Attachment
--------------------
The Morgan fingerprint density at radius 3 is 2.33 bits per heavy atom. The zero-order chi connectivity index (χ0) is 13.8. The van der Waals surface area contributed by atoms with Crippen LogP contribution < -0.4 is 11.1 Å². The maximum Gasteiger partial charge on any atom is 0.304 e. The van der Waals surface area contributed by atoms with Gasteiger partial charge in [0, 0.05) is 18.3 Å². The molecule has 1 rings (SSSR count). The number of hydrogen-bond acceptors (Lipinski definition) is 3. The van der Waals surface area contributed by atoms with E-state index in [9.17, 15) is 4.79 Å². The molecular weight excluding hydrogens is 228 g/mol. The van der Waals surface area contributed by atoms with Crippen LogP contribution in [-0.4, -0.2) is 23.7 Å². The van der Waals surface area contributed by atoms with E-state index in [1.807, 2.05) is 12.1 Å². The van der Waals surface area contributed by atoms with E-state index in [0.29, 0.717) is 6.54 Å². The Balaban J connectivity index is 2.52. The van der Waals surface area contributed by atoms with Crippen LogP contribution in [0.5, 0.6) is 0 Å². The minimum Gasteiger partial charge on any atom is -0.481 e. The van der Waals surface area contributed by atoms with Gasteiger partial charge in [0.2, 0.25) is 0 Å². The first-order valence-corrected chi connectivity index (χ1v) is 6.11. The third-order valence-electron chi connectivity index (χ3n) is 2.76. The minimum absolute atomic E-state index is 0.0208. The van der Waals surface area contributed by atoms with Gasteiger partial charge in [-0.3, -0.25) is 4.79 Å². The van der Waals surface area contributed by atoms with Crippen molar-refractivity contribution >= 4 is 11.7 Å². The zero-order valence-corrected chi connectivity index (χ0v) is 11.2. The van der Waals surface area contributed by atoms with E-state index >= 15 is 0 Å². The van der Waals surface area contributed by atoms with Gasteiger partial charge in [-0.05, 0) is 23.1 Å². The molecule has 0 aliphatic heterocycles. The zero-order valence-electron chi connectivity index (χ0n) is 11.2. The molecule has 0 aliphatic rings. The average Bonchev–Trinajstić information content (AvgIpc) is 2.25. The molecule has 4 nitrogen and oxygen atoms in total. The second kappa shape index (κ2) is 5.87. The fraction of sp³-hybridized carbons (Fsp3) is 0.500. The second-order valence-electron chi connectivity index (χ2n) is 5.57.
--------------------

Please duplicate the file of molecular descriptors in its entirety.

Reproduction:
The Morgan fingerprint density at radius 3 is 2.33 bits per heavy atom. The zero-order chi connectivity index (χ0) is 13.8. The van der Waals surface area contributed by atoms with Crippen LogP contribution < -0.4 is 11.1 Å². The maximum Gasteiger partial charge on any atom is 0.304 e. The van der Waals surface area contributed by atoms with Gasteiger partial charge in [0, 0.05) is 18.3 Å². The molecule has 1 rings (SSSR count). The number of hydrogen-bond acceptors (Lipinski definition) is 3. The van der Waals surface area contributed by atoms with E-state index in [9.17, 15) is 4.79 Å². The molecular weight excluding hydrogens is 228 g/mol. The van der Waals surface area contributed by atoms with Crippen LogP contribution in [-0.4, -0.2) is 23.7 Å². The van der Waals surface area contributed by atoms with E-state index in [1.807, 2.05) is 12.1 Å². The van der Waals surface area contributed by atoms with E-state index in [0.29, 0.717) is 6.54 Å². The Balaban J connectivity index is 2.52. The van der Waals surface area contributed by atoms with Crippen LogP contribution in [0.5, 0.6) is 0 Å². The minimum Gasteiger partial charge on any atom is -0.481 e. The van der Waals surface area contributed by atoms with Gasteiger partial charge in [0.2, 0.25) is 0 Å². The first-order valence-corrected chi connectivity index (χ1v) is 6.11. The third-order valence-electron chi connectivity index (χ3n) is 2.76. The minimum absolute atomic E-state index is 0.0208. The van der Waals surface area contributed by atoms with Gasteiger partial charge in [-0.3, -0.25) is 4.79 Å². The van der Waals surface area contributed by atoms with Crippen molar-refractivity contribution >= 4 is 11.7 Å². The zero-order valence-corrected chi connectivity index (χ0v) is 11.2. The van der Waals surface area contributed by atoms with E-state index >= 15 is 0 Å². The van der Waals surface area contributed by atoms with Gasteiger partial charge in [-0.05, 0) is 23.1 Å². The molecule has 0 aliphatic heterocycles. The zero-order valence-electron chi connectivity index (χ0n) is 11.2. The molecule has 0 aliphatic rings. The average Bonchev–Trinajstić information content (AvgIpc) is 2.25. The molecule has 4 nitrogen and oxygen atoms in total. The second kappa shape index (κ2) is 5.87. The fraction of sp³-hybridized carbons (Fsp3) is 0.500. The second-order valence-electron chi connectivity index (χ2n) is 5.57.